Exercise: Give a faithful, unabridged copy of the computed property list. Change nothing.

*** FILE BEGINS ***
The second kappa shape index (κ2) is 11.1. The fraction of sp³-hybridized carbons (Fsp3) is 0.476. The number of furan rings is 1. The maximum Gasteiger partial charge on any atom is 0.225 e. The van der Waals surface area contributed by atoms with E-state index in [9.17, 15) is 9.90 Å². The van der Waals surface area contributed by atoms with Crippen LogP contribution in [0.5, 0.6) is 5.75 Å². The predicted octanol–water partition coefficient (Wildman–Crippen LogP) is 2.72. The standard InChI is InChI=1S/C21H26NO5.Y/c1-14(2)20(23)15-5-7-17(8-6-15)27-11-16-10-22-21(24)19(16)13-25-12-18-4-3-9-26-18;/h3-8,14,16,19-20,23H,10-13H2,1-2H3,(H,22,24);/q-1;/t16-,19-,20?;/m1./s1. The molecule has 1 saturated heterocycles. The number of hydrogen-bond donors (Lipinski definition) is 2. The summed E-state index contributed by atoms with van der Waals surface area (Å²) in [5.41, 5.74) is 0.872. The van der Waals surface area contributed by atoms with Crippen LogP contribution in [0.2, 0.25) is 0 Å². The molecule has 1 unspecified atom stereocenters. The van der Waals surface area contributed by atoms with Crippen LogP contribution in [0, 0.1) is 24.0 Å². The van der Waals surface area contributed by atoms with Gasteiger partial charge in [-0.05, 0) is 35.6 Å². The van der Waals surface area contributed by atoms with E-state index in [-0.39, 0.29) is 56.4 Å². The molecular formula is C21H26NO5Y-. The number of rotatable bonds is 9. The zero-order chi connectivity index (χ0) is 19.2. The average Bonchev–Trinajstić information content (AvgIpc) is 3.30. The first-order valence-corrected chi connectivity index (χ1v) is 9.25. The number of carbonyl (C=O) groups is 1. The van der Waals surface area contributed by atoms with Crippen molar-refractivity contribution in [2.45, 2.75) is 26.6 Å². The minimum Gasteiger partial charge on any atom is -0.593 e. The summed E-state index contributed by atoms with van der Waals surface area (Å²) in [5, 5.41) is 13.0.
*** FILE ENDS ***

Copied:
The second kappa shape index (κ2) is 11.1. The fraction of sp³-hybridized carbons (Fsp3) is 0.476. The number of furan rings is 1. The maximum Gasteiger partial charge on any atom is 0.225 e. The van der Waals surface area contributed by atoms with E-state index in [9.17, 15) is 9.90 Å². The van der Waals surface area contributed by atoms with Crippen LogP contribution in [0.5, 0.6) is 5.75 Å². The predicted octanol–water partition coefficient (Wildman–Crippen LogP) is 2.72. The standard InChI is InChI=1S/C21H26NO5.Y/c1-14(2)20(23)15-5-7-17(8-6-15)27-11-16-10-22-21(24)19(16)13-25-12-18-4-3-9-26-18;/h3-8,14,16,19-20,23H,10-13H2,1-2H3,(H,22,24);/q-1;/t16-,19-,20?;/m1./s1. The molecule has 1 saturated heterocycles. The number of hydrogen-bond donors (Lipinski definition) is 2. The summed E-state index contributed by atoms with van der Waals surface area (Å²) in [5.41, 5.74) is 0.872. The van der Waals surface area contributed by atoms with Crippen LogP contribution in [0.2, 0.25) is 0 Å². The molecule has 1 unspecified atom stereocenters. The van der Waals surface area contributed by atoms with Crippen LogP contribution in [0, 0.1) is 24.0 Å². The van der Waals surface area contributed by atoms with Gasteiger partial charge in [-0.05, 0) is 35.6 Å². The van der Waals surface area contributed by atoms with E-state index in [-0.39, 0.29) is 56.4 Å². The molecular formula is C21H26NO5Y-. The number of rotatable bonds is 9. The zero-order chi connectivity index (χ0) is 19.2. The average Bonchev–Trinajstić information content (AvgIpc) is 3.30. The first-order valence-corrected chi connectivity index (χ1v) is 9.25. The number of carbonyl (C=O) groups is 1. The van der Waals surface area contributed by atoms with Crippen molar-refractivity contribution in [2.45, 2.75) is 26.6 Å². The minimum Gasteiger partial charge on any atom is -0.593 e. The summed E-state index contributed by atoms with van der Waals surface area (Å²) in [5, 5.41) is 13.0.